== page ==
The Mexican taste often found our American desserts too sweet so this was a very popular cake at the Pie in the Sky Bakery as it is light and airy and not very sweet.
This recipe is similar to the Griestorte of the Cordon Bleu School of Cookery. It is excellent as a base for Strawberry Shortcake and an elegant gluten-free Wedding Cake.
PASTEL DE ALMENDRA
Preheat to 350′
BUT BAKE at 325′ F.
I. The Dries – Set aside:
1 3/4 c ground almonds (we like Bob’s Red Mill or grinding it ourselves in a coffee grinder)
1/2 c rice flour
1 tsp baking Powder
Combined in a plastic bag and shake well to mix. Set “The Dries” aside.
II. “The Mix”
Carefully separate the eggs and put the whites aside covered to protect them from a little splash of grease.*
3/4 c sugar
These two ingredients are “whipped to the ribbon” until white and fluffy about 10 minutes!!
Yup, 10 mins, set the timer and do something else like butter the pan. [See photo for “whipped to the ribbon”.]
1/2 c butter, Melted and cooled!
2 TBsp Almond Flavoring, (NOT imitation – we prefer “Simply Organic”.
2 tsp Vanilla
Add the melted butter, little by little and the two flavorings. Mix it well.
10 egg whites
Pinch de cream of tartar.
1/2 tsp salt
1/2 c sugar
*The way we separate eggs:
We super wash our hands (or wear disposal rubber gloves) and then break each egg carefully into a cup. Then we pour the whole egg into one hand and with fingers barely spread apart, we let the whites run through into a second dish. Its fun to do it this way but you can use other methods as well.
Then save the yolks into a third cup. When we have the full 10 yolks, transfer them to a mixer bowl and start up the mixer, adding the sugar very slowly.
In another mixer bowl, completely free of grease, whip the egg whites on low with the salt and a pinch of cream of tartar. (**For Beginners: Please see specific instructions below and follow them closely.) In short, slowly bring up the speed and add the sugar slowly. Add tiny amount of sugar at first, and more as you go along.
Using a rubber spatula, fold into “The Mix” a little of the whipped whites to lighten the mix. Then alternate additions of “the Dries” with “the Whites” into the mix, in two rounds. Take good swift strokes and try to incorporate the Whites and the Dries as quickly and efficiently as possible.
Pour batter into a super-greased Bundt pan. Super greased means thickly greased with shortening. Then sprinkle sugar in and shake out and then flour sprinkled into the pan and shaken out.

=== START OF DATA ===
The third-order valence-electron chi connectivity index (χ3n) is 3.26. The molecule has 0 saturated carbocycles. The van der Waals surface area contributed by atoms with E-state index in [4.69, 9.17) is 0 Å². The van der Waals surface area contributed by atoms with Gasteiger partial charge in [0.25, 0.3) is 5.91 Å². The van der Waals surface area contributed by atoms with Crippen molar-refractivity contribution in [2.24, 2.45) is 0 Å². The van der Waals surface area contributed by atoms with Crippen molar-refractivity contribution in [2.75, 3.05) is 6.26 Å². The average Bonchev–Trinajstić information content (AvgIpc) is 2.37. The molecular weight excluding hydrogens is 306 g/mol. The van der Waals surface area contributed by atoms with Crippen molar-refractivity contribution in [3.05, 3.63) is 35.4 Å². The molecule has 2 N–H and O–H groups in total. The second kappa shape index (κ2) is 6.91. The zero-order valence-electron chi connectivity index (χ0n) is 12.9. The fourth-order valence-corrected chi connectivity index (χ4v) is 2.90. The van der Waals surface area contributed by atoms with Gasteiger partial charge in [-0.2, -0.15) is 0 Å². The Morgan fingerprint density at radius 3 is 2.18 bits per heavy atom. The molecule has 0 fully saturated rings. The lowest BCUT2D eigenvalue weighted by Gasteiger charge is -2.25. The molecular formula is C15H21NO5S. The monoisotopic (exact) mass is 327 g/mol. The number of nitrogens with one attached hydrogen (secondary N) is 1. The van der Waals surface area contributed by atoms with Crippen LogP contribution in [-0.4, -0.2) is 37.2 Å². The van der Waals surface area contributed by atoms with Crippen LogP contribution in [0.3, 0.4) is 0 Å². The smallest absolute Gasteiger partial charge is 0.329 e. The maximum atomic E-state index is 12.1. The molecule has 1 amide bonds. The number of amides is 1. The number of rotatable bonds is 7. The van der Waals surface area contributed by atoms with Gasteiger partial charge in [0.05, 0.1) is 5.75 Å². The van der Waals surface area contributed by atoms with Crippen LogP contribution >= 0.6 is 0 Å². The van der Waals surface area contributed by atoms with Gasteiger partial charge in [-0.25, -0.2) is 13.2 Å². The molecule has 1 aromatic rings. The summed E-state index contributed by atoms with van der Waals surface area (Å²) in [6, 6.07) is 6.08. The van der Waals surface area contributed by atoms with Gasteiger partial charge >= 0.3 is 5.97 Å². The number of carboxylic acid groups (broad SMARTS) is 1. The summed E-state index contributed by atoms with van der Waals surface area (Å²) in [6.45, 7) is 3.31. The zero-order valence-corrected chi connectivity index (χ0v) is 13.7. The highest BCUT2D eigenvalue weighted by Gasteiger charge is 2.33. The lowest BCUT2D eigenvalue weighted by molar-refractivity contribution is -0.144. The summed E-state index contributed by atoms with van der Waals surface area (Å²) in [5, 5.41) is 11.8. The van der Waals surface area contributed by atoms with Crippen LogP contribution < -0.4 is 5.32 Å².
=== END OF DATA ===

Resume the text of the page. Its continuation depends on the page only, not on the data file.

(Preheat to 350′)
Bake at 325′ F.
For Bundt Cake pan 50-55 mins or more.
For flat rounds about 30-35 mins.
Test top for springiness.
Test with knife in center of the cake – should come out “clean”.
We’ve found that some Bundt pans are thick and heavy, some thin and much lighter so you have to watch the times on this and adjust to your particular pan. Keep testing the top for springiness and coming away from the sides of the pan. See photo for details.
We finished our Almond Cake with a fresh Lime glaze in Mexico but have adapted this to the easy-to-find lemons for stateside cookery. This gives the lightly sweetened cake a tangy edge that sets it off nicely.
1/2 C lemon juice
2/3 C sugar
2 tsp cornstarch or arrowroot – dissolved in 1 Tbsp of Brandy
1 TBsp Marsala or sweet wine, optional
Combine the lemon juice and sugar in a saucepan, stir to dissolve.
Next put cornstarch into small dish and add brandy to dissolve.
Add sweet wine to the brandy mix if you are using it.
Warm the lemon juice and sugar over medium heat.
When it starts to boil, turn the flame down and slowly add the cornstarch mixture – while stirring constantly.
When completely mixed, simmer over low flame for 5 mins stirring constantly and then remove from heat. It will thicken as it cools.
Use a pastry brush to generously ‘paint’ the cake.
Brush onto the Cake while still warm – when possible.
When sealed with glaze, this Cake keeps nicely in the refrigerator for a week or more.
It only gets more moist as it ages.
**For whipping up the egg whites, the best is to have the egg whites at room temperature. We throw the cream of tartar and the salt into the just separated whites and set aside while we tend to the yolks at the beginning of the recipe.
In another mixer bowl, free of grease, whip the egg whites on low with the salt and a pinch of cream of tartar. Slowly bring up the speed and add the sugar slowly. Add tiny amounts of sugar at first, and more as you go along. Very important! Do not over whip as the whites become dry and do not incorporate as well.